“The great thing about the model is it was able to use current day data to make a prediction,” Wuerstle said.

The model – which relies on a number of variables including rainfall data, shoreline currents, nearby tributary flow, turbidity, water levels, temperature, wind and wave action, and others – uses site-specific mathematical formulas to project whether the bacterial count in the water column for swimmers will be at or above 235 colony-forming units per 100 milliliters. That’s the accepted exposure threshold for threatening public health.

“We can make a prediction on what the water quality will be that day,” Hayhurst said.

In past years, Erie County health officials have relied on the past day’s water sampling results to determine whether to close the beach. Because it can take up to 19 hours to brew up a colony of bacteria during testing, the data was often too old for officials to make accurate predictions on whether to close or open a beach. And, if a storm or other event occurred in the intervening time, it added to the unpredictability. There were simply too many false positives or false negatives, Hayhurst explained.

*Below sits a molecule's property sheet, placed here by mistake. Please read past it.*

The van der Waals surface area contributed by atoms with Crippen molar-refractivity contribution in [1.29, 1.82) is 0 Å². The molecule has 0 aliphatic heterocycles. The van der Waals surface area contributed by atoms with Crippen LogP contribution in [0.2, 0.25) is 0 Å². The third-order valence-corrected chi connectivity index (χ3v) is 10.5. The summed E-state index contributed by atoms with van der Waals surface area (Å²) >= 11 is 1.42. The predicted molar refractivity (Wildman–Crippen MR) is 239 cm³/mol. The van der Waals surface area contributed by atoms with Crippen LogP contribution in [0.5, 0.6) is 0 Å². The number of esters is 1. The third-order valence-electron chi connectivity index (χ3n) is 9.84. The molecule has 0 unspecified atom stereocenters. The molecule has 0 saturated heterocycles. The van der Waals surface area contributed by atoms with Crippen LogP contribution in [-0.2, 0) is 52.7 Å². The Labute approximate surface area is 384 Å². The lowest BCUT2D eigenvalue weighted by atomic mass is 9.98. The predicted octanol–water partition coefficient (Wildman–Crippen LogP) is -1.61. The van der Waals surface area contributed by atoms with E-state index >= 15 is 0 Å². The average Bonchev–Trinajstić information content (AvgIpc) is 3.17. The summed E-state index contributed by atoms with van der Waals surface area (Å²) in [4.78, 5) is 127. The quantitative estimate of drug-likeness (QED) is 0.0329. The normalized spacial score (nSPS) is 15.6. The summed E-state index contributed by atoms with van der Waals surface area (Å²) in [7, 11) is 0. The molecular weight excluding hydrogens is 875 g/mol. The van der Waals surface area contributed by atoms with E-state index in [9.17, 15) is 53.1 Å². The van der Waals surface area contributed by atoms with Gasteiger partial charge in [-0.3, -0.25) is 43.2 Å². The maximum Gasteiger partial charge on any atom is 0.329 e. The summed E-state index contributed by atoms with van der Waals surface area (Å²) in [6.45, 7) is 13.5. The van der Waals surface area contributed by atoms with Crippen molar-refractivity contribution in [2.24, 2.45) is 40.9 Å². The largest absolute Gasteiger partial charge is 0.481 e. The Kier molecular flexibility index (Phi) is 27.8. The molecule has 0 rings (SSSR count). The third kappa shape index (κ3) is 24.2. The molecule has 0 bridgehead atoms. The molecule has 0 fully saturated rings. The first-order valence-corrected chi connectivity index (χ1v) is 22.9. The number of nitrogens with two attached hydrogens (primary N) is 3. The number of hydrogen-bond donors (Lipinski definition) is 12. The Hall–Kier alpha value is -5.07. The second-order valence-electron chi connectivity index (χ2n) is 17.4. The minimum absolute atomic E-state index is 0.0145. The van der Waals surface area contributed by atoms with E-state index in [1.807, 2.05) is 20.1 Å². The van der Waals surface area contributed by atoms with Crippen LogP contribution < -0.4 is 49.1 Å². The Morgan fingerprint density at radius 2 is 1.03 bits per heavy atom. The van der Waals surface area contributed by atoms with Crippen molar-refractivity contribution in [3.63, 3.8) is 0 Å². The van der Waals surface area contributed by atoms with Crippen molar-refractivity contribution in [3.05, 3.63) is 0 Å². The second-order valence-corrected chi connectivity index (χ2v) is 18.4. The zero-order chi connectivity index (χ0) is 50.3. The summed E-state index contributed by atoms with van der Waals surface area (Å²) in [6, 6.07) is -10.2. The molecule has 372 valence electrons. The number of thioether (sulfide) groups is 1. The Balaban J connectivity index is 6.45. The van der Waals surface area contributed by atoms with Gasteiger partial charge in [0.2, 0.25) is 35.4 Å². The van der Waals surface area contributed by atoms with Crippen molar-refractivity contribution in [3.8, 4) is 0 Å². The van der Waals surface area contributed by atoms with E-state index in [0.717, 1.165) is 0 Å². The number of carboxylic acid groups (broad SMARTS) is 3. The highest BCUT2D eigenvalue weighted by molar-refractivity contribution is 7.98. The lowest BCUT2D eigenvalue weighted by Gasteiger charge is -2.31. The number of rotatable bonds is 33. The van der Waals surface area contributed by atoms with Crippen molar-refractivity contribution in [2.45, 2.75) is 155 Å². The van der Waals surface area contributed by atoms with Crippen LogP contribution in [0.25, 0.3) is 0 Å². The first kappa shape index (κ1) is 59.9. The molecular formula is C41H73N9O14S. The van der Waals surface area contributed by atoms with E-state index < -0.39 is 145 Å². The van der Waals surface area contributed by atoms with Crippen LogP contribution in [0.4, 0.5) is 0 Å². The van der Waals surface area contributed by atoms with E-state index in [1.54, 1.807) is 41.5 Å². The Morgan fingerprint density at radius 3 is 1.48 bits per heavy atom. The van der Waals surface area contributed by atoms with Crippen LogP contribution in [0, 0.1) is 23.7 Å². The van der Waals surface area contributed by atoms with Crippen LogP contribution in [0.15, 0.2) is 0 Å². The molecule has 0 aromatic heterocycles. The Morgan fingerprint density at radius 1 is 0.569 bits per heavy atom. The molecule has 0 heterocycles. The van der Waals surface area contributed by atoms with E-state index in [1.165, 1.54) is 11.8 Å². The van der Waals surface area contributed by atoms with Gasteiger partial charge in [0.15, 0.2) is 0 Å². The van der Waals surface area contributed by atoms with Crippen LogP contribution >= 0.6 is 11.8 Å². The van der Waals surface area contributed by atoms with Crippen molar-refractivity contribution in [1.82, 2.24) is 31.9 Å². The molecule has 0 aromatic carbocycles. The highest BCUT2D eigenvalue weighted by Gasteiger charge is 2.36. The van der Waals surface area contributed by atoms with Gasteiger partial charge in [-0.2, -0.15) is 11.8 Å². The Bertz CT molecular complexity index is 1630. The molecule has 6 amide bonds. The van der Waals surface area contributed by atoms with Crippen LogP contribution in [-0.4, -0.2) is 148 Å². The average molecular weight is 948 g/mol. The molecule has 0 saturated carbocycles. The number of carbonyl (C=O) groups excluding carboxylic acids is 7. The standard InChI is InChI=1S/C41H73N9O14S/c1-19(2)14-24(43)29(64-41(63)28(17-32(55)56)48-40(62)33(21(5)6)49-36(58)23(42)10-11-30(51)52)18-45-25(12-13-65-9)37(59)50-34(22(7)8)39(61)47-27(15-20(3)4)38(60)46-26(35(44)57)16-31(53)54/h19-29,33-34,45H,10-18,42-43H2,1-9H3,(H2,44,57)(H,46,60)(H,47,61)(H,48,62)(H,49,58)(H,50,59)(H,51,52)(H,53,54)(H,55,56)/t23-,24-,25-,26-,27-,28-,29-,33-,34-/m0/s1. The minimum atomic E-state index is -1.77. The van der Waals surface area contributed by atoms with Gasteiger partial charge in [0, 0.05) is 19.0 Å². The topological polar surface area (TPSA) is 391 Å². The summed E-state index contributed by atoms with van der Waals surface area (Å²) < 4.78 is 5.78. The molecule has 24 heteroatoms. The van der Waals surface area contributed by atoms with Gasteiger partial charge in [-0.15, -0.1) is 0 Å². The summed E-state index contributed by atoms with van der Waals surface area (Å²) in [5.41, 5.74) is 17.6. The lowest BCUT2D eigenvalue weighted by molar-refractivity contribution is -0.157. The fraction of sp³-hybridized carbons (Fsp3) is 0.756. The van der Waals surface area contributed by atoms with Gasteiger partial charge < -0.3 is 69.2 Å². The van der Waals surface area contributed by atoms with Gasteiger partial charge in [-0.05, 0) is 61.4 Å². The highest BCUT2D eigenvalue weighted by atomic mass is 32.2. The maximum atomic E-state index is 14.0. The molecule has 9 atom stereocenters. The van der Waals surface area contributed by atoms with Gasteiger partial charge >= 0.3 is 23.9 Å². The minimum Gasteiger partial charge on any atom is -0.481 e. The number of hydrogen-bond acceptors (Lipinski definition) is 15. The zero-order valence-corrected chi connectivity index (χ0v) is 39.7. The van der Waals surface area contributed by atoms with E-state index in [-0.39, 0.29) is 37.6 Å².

That prompted public health officials in recent years to employ a hard-line policy where one-half inch of rainfall over a 24-hour period led to an immediate beach closing because of the anticipated bacterial load from stormwater runoff or potential sewage overflows.

Funke said the county continues to adhere to the one-half inch guideline if the computer model isn’t able to be run on any given day but acknowledged that the Nowcast model “appears … more accurate.”